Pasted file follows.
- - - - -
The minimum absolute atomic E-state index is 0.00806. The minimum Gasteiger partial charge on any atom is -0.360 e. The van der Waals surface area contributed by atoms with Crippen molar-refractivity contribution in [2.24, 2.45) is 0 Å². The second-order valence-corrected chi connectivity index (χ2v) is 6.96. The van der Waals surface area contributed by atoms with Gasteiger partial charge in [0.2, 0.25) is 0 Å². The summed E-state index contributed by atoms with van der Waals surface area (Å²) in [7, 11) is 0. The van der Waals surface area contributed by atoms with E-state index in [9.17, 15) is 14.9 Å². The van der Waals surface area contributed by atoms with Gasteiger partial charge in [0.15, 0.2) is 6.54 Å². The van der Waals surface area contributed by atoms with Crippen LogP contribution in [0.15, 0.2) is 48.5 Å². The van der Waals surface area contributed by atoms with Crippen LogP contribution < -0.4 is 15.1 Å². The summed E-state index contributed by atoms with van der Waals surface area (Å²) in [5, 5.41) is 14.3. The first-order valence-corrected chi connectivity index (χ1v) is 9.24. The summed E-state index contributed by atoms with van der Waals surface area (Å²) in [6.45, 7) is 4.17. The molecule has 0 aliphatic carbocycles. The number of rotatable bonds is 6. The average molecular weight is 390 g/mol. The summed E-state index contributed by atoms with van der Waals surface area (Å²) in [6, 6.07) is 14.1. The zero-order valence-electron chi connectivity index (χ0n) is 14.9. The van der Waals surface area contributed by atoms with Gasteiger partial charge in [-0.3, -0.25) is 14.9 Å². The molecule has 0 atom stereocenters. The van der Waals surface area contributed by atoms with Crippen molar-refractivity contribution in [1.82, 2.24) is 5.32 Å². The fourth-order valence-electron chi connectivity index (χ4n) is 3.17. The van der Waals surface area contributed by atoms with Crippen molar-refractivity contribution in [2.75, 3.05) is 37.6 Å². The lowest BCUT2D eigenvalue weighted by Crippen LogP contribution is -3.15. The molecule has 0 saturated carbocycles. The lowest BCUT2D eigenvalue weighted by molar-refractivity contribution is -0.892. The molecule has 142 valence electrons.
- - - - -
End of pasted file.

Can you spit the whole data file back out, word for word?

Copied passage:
The minimum absolute atomic E-state index is 0.00806. The minimum Gasteiger partial charge on any atom is -0.360 e. The van der Waals surface area contributed by atoms with Crippen molar-refractivity contribution in [2.24, 2.45) is 0 Å². The second-order valence-corrected chi connectivity index (χ2v) is 6.96. The van der Waals surface area contributed by atoms with Gasteiger partial charge in [0.2, 0.25) is 0 Å². The summed E-state index contributed by atoms with van der Waals surface area (Å²) in [7, 11) is 0. The van der Waals surface area contributed by atoms with E-state index in [9.17, 15) is 14.9 Å². The van der Waals surface area contributed by atoms with Gasteiger partial charge in [0.15, 0.2) is 6.54 Å². The van der Waals surface area contributed by atoms with Crippen LogP contribution in [0.15, 0.2) is 48.5 Å². The van der Waals surface area contributed by atoms with Crippen LogP contribution < -0.4 is 15.1 Å². The summed E-state index contributed by atoms with van der Waals surface area (Å²) in [5, 5.41) is 14.3. The first-order valence-corrected chi connectivity index (χ1v) is 9.24. The summed E-state index contributed by atoms with van der Waals surface area (Å²) in [6.45, 7) is 4.17. The molecule has 0 aliphatic carbocycles. The number of rotatable bonds is 6. The average molecular weight is 390 g/mol. The summed E-state index contributed by atoms with van der Waals surface area (Å²) in [6, 6.07) is 14.1. The zero-order valence-electron chi connectivity index (χ0n) is 14.9. The van der Waals surface area contributed by atoms with Gasteiger partial charge in [-0.3, -0.25) is 14.9 Å². The molecule has 0 atom stereocenters. The van der Waals surface area contributed by atoms with Crippen molar-refractivity contribution in [1.82, 2.24) is 5.32 Å². The fourth-order valence-electron chi connectivity index (χ4n) is 3.17. The van der Waals surface area contributed by atoms with Crippen molar-refractivity contribution in [2.75, 3.05) is 37.6 Å². The lowest BCUT2D eigenvalue weighted by Crippen LogP contribution is -3.15. The molecule has 0 saturated carbocycles. The lowest BCUT2D eigenvalue weighted by molar-refractivity contribution is -0.892. The molecule has 142 valence electrons.